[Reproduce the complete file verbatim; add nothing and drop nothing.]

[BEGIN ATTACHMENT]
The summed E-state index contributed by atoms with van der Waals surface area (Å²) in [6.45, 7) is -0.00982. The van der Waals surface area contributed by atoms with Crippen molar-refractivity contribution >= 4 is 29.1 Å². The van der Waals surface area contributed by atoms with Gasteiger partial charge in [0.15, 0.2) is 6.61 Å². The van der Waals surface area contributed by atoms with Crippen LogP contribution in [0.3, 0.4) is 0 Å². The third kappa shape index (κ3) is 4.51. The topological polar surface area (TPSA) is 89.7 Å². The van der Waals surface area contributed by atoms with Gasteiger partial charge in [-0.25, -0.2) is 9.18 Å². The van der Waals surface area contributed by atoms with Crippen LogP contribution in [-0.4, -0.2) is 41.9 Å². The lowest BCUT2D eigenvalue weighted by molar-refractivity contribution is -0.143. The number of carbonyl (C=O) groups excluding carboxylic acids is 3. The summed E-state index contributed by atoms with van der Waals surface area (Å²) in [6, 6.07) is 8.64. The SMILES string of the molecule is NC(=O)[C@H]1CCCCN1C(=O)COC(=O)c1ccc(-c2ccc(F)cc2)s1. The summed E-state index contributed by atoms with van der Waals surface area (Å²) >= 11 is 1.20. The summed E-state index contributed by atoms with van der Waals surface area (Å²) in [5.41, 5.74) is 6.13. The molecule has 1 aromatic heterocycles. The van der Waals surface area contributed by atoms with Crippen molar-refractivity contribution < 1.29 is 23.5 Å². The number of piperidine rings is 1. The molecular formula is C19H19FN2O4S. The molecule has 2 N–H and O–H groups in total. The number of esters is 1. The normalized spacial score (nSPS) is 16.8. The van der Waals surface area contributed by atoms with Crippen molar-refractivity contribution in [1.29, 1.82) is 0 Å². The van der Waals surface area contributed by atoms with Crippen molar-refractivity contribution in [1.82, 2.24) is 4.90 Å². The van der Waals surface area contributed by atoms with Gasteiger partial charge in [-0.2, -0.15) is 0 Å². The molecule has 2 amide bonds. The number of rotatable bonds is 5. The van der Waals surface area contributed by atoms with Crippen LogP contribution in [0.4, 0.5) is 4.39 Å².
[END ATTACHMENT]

The summed E-state index contributed by atoms with van der Waals surface area (Å²) in [6.45, 7) is -0.00982. The van der Waals surface area contributed by atoms with Crippen molar-refractivity contribution >= 4 is 29.1 Å². The van der Waals surface area contributed by atoms with Gasteiger partial charge in [0.15, 0.2) is 6.61 Å². The van der Waals surface area contributed by atoms with Crippen LogP contribution in [0.3, 0.4) is 0 Å². The third kappa shape index (κ3) is 4.51. The topological polar surface area (TPSA) is 89.7 Å². The van der Waals surface area contributed by atoms with Gasteiger partial charge in [-0.25, -0.2) is 9.18 Å². The van der Waals surface area contributed by atoms with Crippen LogP contribution in [-0.4, -0.2) is 41.9 Å². The lowest BCUT2D eigenvalue weighted by molar-refractivity contribution is -0.143. The number of carbonyl (C=O) groups excluding carboxylic acids is 3. The summed E-state index contributed by atoms with van der Waals surface area (Å²) in [6, 6.07) is 8.64. The SMILES string of the molecule is NC(=O)[C@H]1CCCCN1C(=O)COC(=O)c1ccc(-c2ccc(F)cc2)s1. The summed E-state index contributed by atoms with van der Waals surface area (Å²) >= 11 is 1.20. The summed E-state index contributed by atoms with van der Waals surface area (Å²) in [5.41, 5.74) is 6.13. The molecule has 1 aromatic heterocycles. The van der Waals surface area contributed by atoms with Crippen molar-refractivity contribution < 1.29 is 23.5 Å². The number of piperidine rings is 1. The molecular formula is C19H19FN2O4S. The molecule has 2 N–H and O–H groups in total. The number of esters is 1. The normalized spacial score (nSPS) is 16.8. The van der Waals surface area contributed by atoms with Crippen molar-refractivity contribution in [1.29, 1.82) is 0 Å². The van der Waals surface area contributed by atoms with Crippen molar-refractivity contribution in [1.82, 2.24) is 4.90 Å². The van der Waals surface area contributed by atoms with Gasteiger partial charge in [-0.2, -0.15) is 0 Å². The molecule has 2 amide bonds. The number of rotatable bonds is 5. The van der Waals surface area contributed by atoms with Crippen LogP contribution in [0.4, 0.5) is 4.39 Å².